A trip to Palestine should be on everyone’s destination list, should you be a foodie, an art enthusiast, or an avid history buff. A trip is incomplete without immersing yourself in the rich and diverse food and fresh produce on offer, from the charming hole-in-the-walls that serve traditional favorites to well-known family run institutions, you will enjoy sampling great food and meeting interesting Palestinians along the way. Be sure to visit the souks, old traditional markets, to browse and sample fresh produce and seasonal fruits. Be sure to converse with the local sellers; they tend to be farmers, coming from far away, to sell their fresh produce as their source of income.

Gaza

Be sure to pop into any of Women’s cooperatives, like Bint Al-Reef, to get a taste of the way they process food items, like date paste, date molasses, date butter, date jam, dukka, and shatta. Also, visit one of the oldest running tahini factories in Gaza to get a taste of the roasted rust colored variety (red tahini) most commonly used here. Akeela’s in Gaza’s Old City (souk Zaneta) can’t be beat for Gaza-style bright green falafel bursting with fresh herbs and chilis along with the hummus, fattet hummus, and musabaha. It’s a hotly debated argument about who makes the best ful, but diehards insist it is Khuzundar close to Fras Market. Other favorites in the city itself are Abo Saeed and Abu Talal. Further south, the go-to place for divine hummus and stuffed falafel is Shamout, which only opens for four hours early in the morning. The shop is run out of a narrow hole-in-the-wall place in Khan Younis. For Gaza’s famous Kunafa Arabiya, head to the original Saqallah in the Jundi Majhool Square. No trip to the city is complete without visiting Kathem’s ice cream and barrad (a local shaved yellow slushee) parlor, a landmark.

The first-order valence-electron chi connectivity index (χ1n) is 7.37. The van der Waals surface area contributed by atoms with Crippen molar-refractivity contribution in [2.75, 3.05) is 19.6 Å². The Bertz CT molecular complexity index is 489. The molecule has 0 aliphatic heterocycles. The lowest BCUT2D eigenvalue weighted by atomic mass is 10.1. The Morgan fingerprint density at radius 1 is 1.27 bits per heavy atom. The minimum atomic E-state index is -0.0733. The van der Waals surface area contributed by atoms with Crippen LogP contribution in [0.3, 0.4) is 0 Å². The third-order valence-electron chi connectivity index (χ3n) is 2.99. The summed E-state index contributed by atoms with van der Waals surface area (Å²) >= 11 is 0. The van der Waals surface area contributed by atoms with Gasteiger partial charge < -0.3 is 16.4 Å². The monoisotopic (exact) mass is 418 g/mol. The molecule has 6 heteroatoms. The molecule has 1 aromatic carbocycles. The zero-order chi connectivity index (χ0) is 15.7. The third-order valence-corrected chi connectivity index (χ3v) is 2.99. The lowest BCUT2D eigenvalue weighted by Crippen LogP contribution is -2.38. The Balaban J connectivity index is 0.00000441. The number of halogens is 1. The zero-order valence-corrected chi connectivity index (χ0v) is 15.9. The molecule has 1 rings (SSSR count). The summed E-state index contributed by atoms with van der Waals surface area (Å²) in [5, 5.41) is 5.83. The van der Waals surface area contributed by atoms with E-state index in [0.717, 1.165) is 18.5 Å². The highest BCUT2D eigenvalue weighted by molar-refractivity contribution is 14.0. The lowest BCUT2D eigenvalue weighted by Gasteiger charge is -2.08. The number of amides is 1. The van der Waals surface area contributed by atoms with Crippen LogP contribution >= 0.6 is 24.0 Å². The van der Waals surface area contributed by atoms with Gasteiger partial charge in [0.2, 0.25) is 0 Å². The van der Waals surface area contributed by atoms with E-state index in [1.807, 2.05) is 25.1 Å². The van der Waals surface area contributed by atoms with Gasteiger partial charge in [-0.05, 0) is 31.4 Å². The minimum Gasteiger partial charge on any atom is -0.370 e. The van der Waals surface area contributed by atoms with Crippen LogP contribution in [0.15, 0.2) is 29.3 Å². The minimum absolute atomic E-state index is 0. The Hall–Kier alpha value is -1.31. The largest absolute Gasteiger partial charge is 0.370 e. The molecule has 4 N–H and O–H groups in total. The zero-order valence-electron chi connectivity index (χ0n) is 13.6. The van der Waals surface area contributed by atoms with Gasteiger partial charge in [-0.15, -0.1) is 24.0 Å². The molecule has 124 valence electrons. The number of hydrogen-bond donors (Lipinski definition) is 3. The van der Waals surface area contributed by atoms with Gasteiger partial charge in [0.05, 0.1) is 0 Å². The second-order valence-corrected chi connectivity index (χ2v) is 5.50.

Gaza

Be sure to pop into any of Women’s cooperatives, like Bint Al-Reef, to get a taste of the way they process food items, like date paste, date molasses, date butter, date jam, dukka, and shatta. Also, visit one of the oldest running tahini factories in Gaza to get a taste of the roasted rust colored variety (red tahini) most commonly used here. Akeela’s in Gaza’s Old City (souk Zaneta) can’t be beat for Gaza-style bright green falafel bursting with fresh herbs and chilis along with the hummus, fattet hummus, and musabaha. It’s a hotly debated argument about who makes the best ful, but diehards insist it is Khuzundar close to Fras Market. Other favorites in the city itself are Abo Saeed and Abu Talal. Further south, the go-to place for divine hummus and stuffed falafel is Shamout, which only opens for four hours early in the morning. The shop is run out of a narrow hole-in-the-wall place in Khan Younis. For Gaza’s famous Kunafa Arabiya, head to the original Saqallah in the Jundi Majhool Square. No trip to the city is complete without visiting Kathem’s ice cream and barrad (a local shaved yellow slushee) parlor, a landmark.

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